Microsystem Technologies

, Volume 20, Issue 4, pp 971–988

Component design and testing for a miniaturised autonomous sensor based on a nanowire materials platform

  • Giorgos Fagas
  • Michael Nolan
  • Yordan M. Georgiev
  • Ran Yu
  • Olan Lotty
  • Nikolay Petkov
  • Justin D. Holmes
  • Guobin Jia
  • Björn Eisenhawer
  • Annett Gawlik
  • Fritz Falk
  • Naser Khosropour
  • Elizabeth Buitrago
  • Montserrat Fernández-Bolaños Badia
  • Francois Krummenacher
  • Adrian M. Ionescu
  • Maher Kayal
  • Adrian M. Nightingale
  • John C. de Mello
  • Erik Puik
  • Franc van der Bent
  • Rik Lafeber
  • Rajesh Ramaneti
  • Hien Duy Tong
  • Cees van Rijn
Technical Paper

DOI: 10.1007/s00542-014-2100-4

Cite this article as:
Fagas, G., Nolan, M., Georgiev, Y.M. et al. Microsyst Technol (2014) 20: 971. doi:10.1007/s00542-014-2100-4

Abstract

We present the design considerations of an autonomous wireless sensor and discuss the fabrication and testing of the various components including the energy harvester, the active sensing devices and the power management and sensor interface circuits. A common materials platform, namely, nanowires, enables us to fabricate state-of-the-art components at reduced volume and show chemical sensing within the available energy budget. We demonstrate a photovoltaic mini-module made of silicon nanowire solar cells, each of 0.5 mm2 area, which delivers a power of 260 μW and an open circuit voltage of 2 V at one sun illumination. Using nanowire platforms two sensing applications are presented. Combining functionalised suspended Si nanowires with a novel microfluidic fluid delivery system, fully integrated microfluidic–sensor devices are examined as sensors for streptavidin and pH, whereas, using a microchip modified with Pd nanowires provides a power efficient and fast early hydrogen gas detection method. Finally, an ultra-low power, efficient solar energy harvesting and sensing microsystem augmented with a 6 mAh rechargeable battery allows for less than 20 μW power consumption and 425 h sensor operation even without energy harvesting.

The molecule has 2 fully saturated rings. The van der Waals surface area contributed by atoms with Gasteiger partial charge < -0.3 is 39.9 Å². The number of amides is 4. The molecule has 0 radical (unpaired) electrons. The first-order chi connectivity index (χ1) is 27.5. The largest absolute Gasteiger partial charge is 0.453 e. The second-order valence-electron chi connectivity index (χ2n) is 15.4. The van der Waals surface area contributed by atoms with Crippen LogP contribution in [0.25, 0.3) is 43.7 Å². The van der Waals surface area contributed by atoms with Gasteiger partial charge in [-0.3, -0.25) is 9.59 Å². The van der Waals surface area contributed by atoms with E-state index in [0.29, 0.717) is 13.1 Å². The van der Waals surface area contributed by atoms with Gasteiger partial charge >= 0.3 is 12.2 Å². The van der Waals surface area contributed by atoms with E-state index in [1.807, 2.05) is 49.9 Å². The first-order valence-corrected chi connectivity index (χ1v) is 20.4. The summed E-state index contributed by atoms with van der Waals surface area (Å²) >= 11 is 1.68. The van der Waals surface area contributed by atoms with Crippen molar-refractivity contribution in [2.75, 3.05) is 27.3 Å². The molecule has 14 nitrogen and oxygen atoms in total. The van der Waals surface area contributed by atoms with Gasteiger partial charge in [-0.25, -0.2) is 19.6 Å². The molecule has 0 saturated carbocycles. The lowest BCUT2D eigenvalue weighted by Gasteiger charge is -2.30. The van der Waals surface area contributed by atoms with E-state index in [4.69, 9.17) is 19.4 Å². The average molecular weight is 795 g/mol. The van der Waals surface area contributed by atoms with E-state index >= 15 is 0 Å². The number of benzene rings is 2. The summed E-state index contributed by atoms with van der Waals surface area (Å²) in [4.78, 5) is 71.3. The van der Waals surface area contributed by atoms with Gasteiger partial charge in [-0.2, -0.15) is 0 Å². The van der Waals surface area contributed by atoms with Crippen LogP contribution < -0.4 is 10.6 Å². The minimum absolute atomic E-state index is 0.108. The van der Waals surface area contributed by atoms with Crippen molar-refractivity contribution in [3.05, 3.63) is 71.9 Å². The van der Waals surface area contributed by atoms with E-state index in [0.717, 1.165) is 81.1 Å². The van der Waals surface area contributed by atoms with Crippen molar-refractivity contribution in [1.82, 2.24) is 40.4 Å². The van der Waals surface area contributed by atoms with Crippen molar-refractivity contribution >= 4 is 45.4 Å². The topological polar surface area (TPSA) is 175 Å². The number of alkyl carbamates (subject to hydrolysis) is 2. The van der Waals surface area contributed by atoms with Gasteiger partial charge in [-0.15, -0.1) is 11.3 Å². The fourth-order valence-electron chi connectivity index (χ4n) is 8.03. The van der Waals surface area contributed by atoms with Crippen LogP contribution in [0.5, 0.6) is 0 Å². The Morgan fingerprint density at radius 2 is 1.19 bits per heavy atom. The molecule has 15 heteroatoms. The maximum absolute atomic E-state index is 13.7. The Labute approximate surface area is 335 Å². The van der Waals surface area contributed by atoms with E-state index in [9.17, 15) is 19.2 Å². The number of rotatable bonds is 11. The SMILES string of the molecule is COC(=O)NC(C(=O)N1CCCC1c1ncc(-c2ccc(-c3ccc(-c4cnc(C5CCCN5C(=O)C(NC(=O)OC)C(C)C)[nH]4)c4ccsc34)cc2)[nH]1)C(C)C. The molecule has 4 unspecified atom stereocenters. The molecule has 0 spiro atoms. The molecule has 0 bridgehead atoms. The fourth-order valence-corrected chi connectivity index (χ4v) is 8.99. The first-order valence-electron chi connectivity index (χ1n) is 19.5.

Copyright information

© Springer-Verlag Berlin Heidelberg 2014

Authors and Affiliations

  • Giorgos Fagas
    • 1
  • Michael Nolan
    • 1
  • Yordan M. Georgiev
    • 1
  • Ran Yu
    • 1
  • Olan Lotty
    • 1
  • Nikolay Petkov
    • 1
  • Justin D. Holmes
    • 1
  • Guobin Jia
    • 2
  • Björn Eisenhawer
    • 2
  • Annett Gawlik
    • 2
  • Fritz Falk
    • 2
  • Naser Khosropour
    • 3
  • Elizabeth Buitrago
    • 3
  • Montserrat Fernández-Bolaños Badia
    • 3
  • Francois Krummenacher
    • 3
  • Adrian M. Ionescu
    • 3
  • Maher Kayal
    • 3
  • Adrian M. Nightingale
    • 4
  • John C. de Mello
    • 4
  • Erik Puik
    • 5
  • Franc van der Bent
    • 5
  • Rik Lafeber
    • 5
  • Rajesh Ramaneti
    • 5
  • Hien Duy Tong
    • 5
  • Cees van Rijn
    • 5
  1. 1.Tyndall National InstituteUniversity College CorkCorkIreland
  2. 2.Institute of Photonic TechnologyJenaGermany
  3. 3.Ecole Polytechnique Federal LausanneLausanneSwitzerland
  4. 4.Imperial College LondonLondonUK
  5. 5.Nanosens BVZutphenThe Netherlands